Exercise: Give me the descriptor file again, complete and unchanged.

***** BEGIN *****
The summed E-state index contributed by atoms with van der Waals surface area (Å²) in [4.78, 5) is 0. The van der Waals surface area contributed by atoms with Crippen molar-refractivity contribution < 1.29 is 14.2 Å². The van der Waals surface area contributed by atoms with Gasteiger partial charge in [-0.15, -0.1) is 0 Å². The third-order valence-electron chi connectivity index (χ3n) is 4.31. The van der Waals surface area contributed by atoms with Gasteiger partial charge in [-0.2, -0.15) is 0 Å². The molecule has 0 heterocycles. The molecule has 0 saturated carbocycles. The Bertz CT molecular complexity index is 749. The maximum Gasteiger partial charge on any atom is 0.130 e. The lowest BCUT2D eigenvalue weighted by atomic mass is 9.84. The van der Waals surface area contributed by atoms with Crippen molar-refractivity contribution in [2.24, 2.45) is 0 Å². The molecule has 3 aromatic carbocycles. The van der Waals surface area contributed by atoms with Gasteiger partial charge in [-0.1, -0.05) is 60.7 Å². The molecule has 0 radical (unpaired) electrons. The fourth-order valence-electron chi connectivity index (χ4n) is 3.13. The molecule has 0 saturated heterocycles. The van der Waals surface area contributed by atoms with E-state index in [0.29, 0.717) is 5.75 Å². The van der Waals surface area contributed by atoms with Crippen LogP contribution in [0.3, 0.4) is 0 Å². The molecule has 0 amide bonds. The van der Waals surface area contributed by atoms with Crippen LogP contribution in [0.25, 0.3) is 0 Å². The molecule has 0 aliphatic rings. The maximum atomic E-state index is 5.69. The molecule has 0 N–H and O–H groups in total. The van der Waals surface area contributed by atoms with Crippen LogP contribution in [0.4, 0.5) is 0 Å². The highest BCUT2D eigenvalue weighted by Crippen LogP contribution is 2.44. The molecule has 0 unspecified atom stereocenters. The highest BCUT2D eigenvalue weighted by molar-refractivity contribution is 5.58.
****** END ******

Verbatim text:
The summed E-state index contributed by atoms with van der Waals surface area (Å²) in [4.78, 5) is 0. The van der Waals surface area contributed by atoms with Crippen molar-refractivity contribution < 1.29 is 14.2 Å². The van der Waals surface area contributed by atoms with Gasteiger partial charge in [-0.15, -0.1) is 0 Å². The third-order valence-electron chi connectivity index (χ3n) is 4.31. The van der Waals surface area contributed by atoms with Gasteiger partial charge in [-0.2, -0.15) is 0 Å². The molecule has 0 heterocycles. The molecule has 0 saturated carbocycles. The Bertz CT molecular complexity index is 749. The maximum Gasteiger partial charge on any atom is 0.130 e. The lowest BCUT2D eigenvalue weighted by atomic mass is 9.84. The van der Waals surface area contributed by atoms with Crippen molar-refractivity contribution in [2.24, 2.45) is 0 Å². The molecule has 3 aromatic carbocycles. The van der Waals surface area contributed by atoms with Gasteiger partial charge in [-0.1, -0.05) is 60.7 Å². The molecule has 0 radical (unpaired) electrons. The fourth-order valence-electron chi connectivity index (χ4n) is 3.13. The molecule has 0 saturated heterocycles. The van der Waals surface area contributed by atoms with E-state index in [0.29, 0.717) is 5.75 Å². The van der Waals surface area contributed by atoms with Crippen LogP contribution in [0.3, 0.4) is 0 Å². The molecule has 0 amide bonds. The van der Waals surface area contributed by atoms with Crippen LogP contribution in [0.25, 0.3) is 0 Å². The molecule has 0 aliphatic rings. The maximum atomic E-state index is 5.69. The molecule has 0 N–H and O–H groups in total. The van der Waals surface area contributed by atoms with Crippen LogP contribution in [0.4, 0.5) is 0 Å². The highest BCUT2D eigenvalue weighted by Crippen LogP contribution is 2.44. The molecule has 0 unspecified atom stereocenters. The highest BCUT2D eigenvalue weighted by molar-refractivity contribution is 5.58.